Vancomycin-Piperacillin-Tazobactam Combo Ups AKI Risk in Kids

Marcia Frellick

October 02, 2017

Treating hospitalized children with the widely used combination antibiotic therapy of intravenous vancomycin hydrochloride and piperacillin-tazobactam (TZP) significantly increases their risk for acute kidney injury (AKI), new data from a large, multicenter study indicate.

Previous studies had made the association in adults. Now Kevin J. Downes, MD, from the Division of Infectious Diseases at The Children's Hospital of Philadelphia in Pennsylvania, and colleagues find that when hospitalized children are given the combination therapy, their risk increases for AKI, which is linked to a higher risk for chronic kidney disease and death.

Results were published online October 2 in JAMA Pediatrics.

In hospitals, β-lactam antibiotics are often given together with intravenous vancomycin hydrochloride for children when serious infections are suspected. Vancomycin is the go-to drug when providers suspect serious gram-positive infection, and the β-lactam antibiotics provide gram-negative coverage.

Dr Downes and colleagues say pediatricians should be aware of the AKI risk in choosing antibiotics, and "must limit the duration of vancomycin plus TZP combination therapy, as is feasible, and closely monitor children for whom both of these drugs are necessary," adding that when there are good substitutes for TZP, other broad-spectrum β-lactam antibiotics should be considered.

The study looked at children aged 6 months to 18 years entering through the emergency department, who were hospitalized for 3 or more days, and who received intravenous vancomycin plus 1 other antipseudomonal β-lactam combination therapy at one of six large children's hospitals from 2007 through 2012. Its primary outcome was AKI on hospital days 3 to 7 and within 2 days of combination therapy.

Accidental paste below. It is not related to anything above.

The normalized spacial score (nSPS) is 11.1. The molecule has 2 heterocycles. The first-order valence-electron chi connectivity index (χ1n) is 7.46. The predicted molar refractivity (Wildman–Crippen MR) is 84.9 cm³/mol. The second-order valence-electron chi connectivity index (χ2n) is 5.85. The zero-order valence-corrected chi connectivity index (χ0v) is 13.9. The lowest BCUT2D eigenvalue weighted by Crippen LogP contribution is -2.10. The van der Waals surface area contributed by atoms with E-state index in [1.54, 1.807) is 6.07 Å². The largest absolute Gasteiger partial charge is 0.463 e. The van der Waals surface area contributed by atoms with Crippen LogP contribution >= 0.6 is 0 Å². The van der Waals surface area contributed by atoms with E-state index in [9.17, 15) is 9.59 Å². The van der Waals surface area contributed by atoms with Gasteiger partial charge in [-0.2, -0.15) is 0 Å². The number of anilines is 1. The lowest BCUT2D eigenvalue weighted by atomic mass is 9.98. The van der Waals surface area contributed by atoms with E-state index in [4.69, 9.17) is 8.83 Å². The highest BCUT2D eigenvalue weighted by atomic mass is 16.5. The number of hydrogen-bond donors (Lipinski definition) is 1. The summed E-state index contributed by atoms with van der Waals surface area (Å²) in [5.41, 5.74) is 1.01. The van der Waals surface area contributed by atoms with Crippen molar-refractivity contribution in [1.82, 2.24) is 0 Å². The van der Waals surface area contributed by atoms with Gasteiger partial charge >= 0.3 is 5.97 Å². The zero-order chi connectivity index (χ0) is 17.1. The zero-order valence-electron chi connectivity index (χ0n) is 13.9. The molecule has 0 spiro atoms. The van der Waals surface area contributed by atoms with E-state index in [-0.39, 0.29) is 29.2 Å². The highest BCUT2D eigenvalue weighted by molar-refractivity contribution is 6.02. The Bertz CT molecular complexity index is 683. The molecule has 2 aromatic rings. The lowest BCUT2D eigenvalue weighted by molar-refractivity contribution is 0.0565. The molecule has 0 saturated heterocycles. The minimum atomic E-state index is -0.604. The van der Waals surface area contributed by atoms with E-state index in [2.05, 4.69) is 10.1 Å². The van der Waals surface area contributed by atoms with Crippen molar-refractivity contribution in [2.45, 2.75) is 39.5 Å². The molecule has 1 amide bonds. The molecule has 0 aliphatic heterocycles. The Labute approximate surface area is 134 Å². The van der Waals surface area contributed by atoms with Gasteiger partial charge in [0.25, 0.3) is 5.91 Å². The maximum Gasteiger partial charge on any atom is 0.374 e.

After researchers adjusted for age, level of care, receipt of nephrotoxins, and hospital, they found that intravenous vancomycin plus TZP therapy was linked to higher odds of AKI each hospital day compared with vancomycin plus one other antipseudomonal β-lactam antibiotic combination (adjusted odds ratio, 3.40; 95% confidence interval, 2.26 - 5.14).

They identified 1915 hospitalized children who received combination therapy. Of those who received intravenous vancomycin plus one other antipseudomonal β-lactam antibiotic, 157 patients (8.2%) had antibiotic-associated AKI. Among recipients of any combination therapy on at least hospital days 1 and 2, antibiotic-associated AKI was detected most often in children who received vancomycin plus TZP (117 [11.7%]).

A limitation of this study is that it includes only children admitted through the emergency department, who started combination therapy right away. Risk factors for AKI in children starting antibiotics later in their hospital stay may be different, as they may be sicker or have more comorbidities, so results may not be generalizable to those in other settings.

Dr Downes received research support (unrelated to this study) from Merck and Pfizer. Coauthors report receiving research support (unrelated to this study) from Pfizer, Merck, Ansun Biopharma, and T2 Biosystems, and providing consultant services to T2 Biosystems and Nabriva Therapeutics. A coauthor also reports receiving support from the National Institute of Diabetes and Digestive and Kidney Diseases.

JAMA Pediatr. Published online October 2, 2017.

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